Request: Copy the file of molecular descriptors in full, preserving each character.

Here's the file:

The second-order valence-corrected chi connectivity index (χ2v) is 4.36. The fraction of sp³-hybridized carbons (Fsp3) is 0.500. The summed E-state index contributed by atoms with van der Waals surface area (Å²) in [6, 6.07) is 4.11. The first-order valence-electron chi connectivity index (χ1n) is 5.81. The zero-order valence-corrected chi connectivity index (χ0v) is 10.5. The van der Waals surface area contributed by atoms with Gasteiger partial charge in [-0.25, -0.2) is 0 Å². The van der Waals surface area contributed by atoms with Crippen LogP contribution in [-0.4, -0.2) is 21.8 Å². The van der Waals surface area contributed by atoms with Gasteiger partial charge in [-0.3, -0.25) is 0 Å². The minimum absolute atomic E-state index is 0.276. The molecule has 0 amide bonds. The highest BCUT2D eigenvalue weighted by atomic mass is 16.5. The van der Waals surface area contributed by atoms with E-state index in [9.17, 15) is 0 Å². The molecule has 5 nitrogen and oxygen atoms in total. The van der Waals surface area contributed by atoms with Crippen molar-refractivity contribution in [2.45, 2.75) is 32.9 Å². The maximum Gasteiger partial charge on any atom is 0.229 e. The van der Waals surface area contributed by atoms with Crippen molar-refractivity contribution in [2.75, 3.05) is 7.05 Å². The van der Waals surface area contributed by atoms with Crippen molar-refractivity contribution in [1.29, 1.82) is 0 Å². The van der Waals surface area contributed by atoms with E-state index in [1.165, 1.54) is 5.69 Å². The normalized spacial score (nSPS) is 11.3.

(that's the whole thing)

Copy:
The second-order valence-corrected chi connectivity index (χ2v) is 4.36. The fraction of sp³-hybridized carbons (Fsp3) is 0.500. The summed E-state index contributed by atoms with van der Waals surface area (Å²) in [6, 6.07) is 4.11. The first-order valence-electron chi connectivity index (χ1n) is 5.81. The zero-order valence-corrected chi connectivity index (χ0v) is 10.5. The van der Waals surface area contributed by atoms with Gasteiger partial charge in [-0.25, -0.2) is 0 Å². The van der Waals surface area contributed by atoms with Crippen LogP contribution in [-0.4, -0.2) is 21.8 Å². The van der Waals surface area contributed by atoms with Gasteiger partial charge in [-0.3, -0.25) is 0 Å². The minimum absolute atomic E-state index is 0.276. The molecule has 0 amide bonds. The highest BCUT2D eigenvalue weighted by atomic mass is 16.5. The van der Waals surface area contributed by atoms with E-state index in [9.17, 15) is 0 Å². The molecule has 5 nitrogen and oxygen atoms in total. The van der Waals surface area contributed by atoms with Crippen molar-refractivity contribution in [2.45, 2.75) is 32.9 Å². The maximum Gasteiger partial charge on any atom is 0.229 e. The van der Waals surface area contributed by atoms with Crippen molar-refractivity contribution in [2.75, 3.05) is 7.05 Å². The van der Waals surface area contributed by atoms with Crippen molar-refractivity contribution in [1.29, 1.82) is 0 Å². The van der Waals surface area contributed by atoms with E-state index in [1.165, 1.54) is 5.69 Å². The normalized spacial score (nSPS) is 11.3.